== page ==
With this week’s DVD release of the Spanish horror import [REC] 2 from Sony Pictures Home Entertainment — the original [REC], you’ll recall, inspired the American remake Quarantine — it reminded us that some of the smartest and most stylish cinematic scares these days are coming to us from the Iberian peninsula.
Oscar winner Pedro Almodóvar’s outrageous comedies and stylish melodramas were, for years, the country’s most notable cinematic output, but with even Almodóvar taking a turn for the spooky (as evidenced in the chilling trailers for his latest, The Skin I Live In), suspense and horror has become the specialty of the country that gave us bullfighting and paella.
If you want a taste of terror, Spanish-style, sample these five movies that go bump in the night:
The Others: Director Alejandro Amenábar may have borrowed a thing or two from Henry James’ The Turn of the Screw, but quietly suspenseful thriller became an instant classic of the haunted-house genre while giving Nicole Kidman one of her most memorable roles.
Kidman stars as a mother living in a creepy house during World War II with her two children, who are so sensitive to light that they must go through elaborate daily rituals to avoid contact with the sun. And then the strange servants show up. And the daughter starts drawing pictures of people she swears she’s seen in the house. And the mother finds a book of photographs of the recently deceased.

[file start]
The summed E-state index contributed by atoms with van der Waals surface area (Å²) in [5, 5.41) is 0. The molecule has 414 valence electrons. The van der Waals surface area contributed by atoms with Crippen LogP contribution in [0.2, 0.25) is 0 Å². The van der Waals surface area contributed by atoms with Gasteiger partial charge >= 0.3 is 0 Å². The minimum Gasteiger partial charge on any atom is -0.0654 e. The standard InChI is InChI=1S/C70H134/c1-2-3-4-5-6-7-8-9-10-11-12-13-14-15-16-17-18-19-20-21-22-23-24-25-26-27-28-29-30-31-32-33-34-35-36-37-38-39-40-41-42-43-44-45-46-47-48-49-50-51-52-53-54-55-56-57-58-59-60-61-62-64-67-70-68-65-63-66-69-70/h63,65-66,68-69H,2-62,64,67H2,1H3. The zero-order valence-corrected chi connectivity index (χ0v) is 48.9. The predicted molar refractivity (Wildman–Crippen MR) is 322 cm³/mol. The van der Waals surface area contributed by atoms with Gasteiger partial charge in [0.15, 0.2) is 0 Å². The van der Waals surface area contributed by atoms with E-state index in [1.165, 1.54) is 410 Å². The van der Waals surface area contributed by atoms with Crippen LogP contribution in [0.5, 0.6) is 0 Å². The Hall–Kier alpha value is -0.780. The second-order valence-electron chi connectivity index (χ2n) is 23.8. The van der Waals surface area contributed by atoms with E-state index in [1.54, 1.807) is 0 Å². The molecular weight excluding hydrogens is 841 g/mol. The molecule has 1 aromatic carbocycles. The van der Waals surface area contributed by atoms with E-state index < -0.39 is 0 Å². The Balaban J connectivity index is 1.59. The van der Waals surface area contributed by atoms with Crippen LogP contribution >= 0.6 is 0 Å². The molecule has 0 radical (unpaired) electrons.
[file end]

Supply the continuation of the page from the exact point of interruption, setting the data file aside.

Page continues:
Like Robert Wise’s legendary The Haunting, The Others relies on a minimum of cheap shocks and a maximum of slowly suffocating atmosphere to leave you tense and terrified.
The Devil’s Backbone and Pan’s Labyrinth: Guillermo del Toro hails from Mexico, but he’s shown himself to have an affinity for telling chilling tales set in Spain during that country’s civil war of the 1930s.
Pan’s Labyrinth, the more widely seen of the two, tells the story of a young girl who finds a way into a creepy parallel world — or does she? — while her Fascist stepfather battles partisans in the countryside. Backbone (produced by Almodóvar) takes a young boy’s perspective in an equally goosebump-y story, set in a haunted Madrid orphanage.
The Orphanage: Speaking of which, this suspenseful 2007 feature marked a prestigious debut for young director J.A. Bayona. Laura, with her husband Carlos and son Simón, move into the orphanage where Laura grew up, and which Laura and Carlos plan to turn into a home for disabled children. But then Simón makes an imaginary friend, a masked playmate named Tomás. And then Simón disappears. And then things get really weird.
[REC]: Before you watch the sequel, check out the original, a film that takes the post–Blair Witch shaky-cam aesthetic to new heights. A TV news crew follows some Barcelona firemen on a call that a woman in trapped inside her apartment. After the police break down her door, the lady bites one of the cops, and suddenly there’s a horrifying outbreak going on within this labyrinthine apartment complex.
This is the kind of movie that keeps you awake nights, and while it won’t exactly encourage you to get to know your neighbors, it might inspire you to figure out all the exit routes from your home.